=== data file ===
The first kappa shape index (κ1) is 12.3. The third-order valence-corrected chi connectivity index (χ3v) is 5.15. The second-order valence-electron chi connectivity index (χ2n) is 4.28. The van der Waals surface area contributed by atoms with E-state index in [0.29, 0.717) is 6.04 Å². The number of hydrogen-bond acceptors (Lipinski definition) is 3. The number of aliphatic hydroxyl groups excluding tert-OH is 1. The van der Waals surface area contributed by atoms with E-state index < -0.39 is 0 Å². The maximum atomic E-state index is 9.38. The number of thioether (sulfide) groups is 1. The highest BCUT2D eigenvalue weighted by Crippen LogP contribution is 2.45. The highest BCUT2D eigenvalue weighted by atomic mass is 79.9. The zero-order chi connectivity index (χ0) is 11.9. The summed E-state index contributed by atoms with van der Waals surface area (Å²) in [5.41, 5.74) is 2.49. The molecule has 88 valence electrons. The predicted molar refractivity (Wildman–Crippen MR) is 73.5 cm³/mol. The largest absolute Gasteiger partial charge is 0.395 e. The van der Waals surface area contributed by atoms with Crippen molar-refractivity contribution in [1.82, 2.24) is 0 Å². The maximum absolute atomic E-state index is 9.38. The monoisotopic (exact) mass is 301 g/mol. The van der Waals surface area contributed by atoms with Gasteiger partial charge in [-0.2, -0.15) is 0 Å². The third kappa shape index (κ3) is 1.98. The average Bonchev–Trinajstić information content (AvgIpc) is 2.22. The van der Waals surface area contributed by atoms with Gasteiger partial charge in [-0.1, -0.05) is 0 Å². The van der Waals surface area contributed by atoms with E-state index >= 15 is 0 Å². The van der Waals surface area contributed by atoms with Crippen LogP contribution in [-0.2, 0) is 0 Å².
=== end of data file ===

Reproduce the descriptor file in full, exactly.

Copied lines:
The first kappa shape index (κ1) is 12.3. The third-order valence-corrected chi connectivity index (χ3v) is 5.15. The second-order valence-electron chi connectivity index (χ2n) is 4.28. The van der Waals surface area contributed by atoms with E-state index in [0.29, 0.717) is 6.04 Å². The number of hydrogen-bond acceptors (Lipinski definition) is 3. The number of aliphatic hydroxyl groups excluding tert-OH is 1. The van der Waals surface area contributed by atoms with E-state index < -0.39 is 0 Å². The maximum atomic E-state index is 9.38. The number of thioether (sulfide) groups is 1. The highest BCUT2D eigenvalue weighted by Crippen LogP contribution is 2.45. The highest BCUT2D eigenvalue weighted by atomic mass is 79.9. The zero-order chi connectivity index (χ0) is 11.9. The summed E-state index contributed by atoms with van der Waals surface area (Å²) in [5.41, 5.74) is 2.49. The molecule has 88 valence electrons. The predicted molar refractivity (Wildman–Crippen MR) is 73.5 cm³/mol. The largest absolute Gasteiger partial charge is 0.395 e. The van der Waals surface area contributed by atoms with Crippen molar-refractivity contribution in [1.82, 2.24) is 0 Å². The maximum absolute atomic E-state index is 9.38. The monoisotopic (exact) mass is 301 g/mol. The van der Waals surface area contributed by atoms with Gasteiger partial charge in [-0.2, -0.15) is 0 Å². The third kappa shape index (κ3) is 1.98. The average Bonchev–Trinajstić information content (AvgIpc) is 2.22. The van der Waals surface area contributed by atoms with Gasteiger partial charge in [-0.1, -0.05) is 0 Å². The van der Waals surface area contributed by atoms with E-state index >= 15 is 0 Å². The van der Waals surface area contributed by atoms with Crippen LogP contribution in [-0.2, 0) is 0 Å².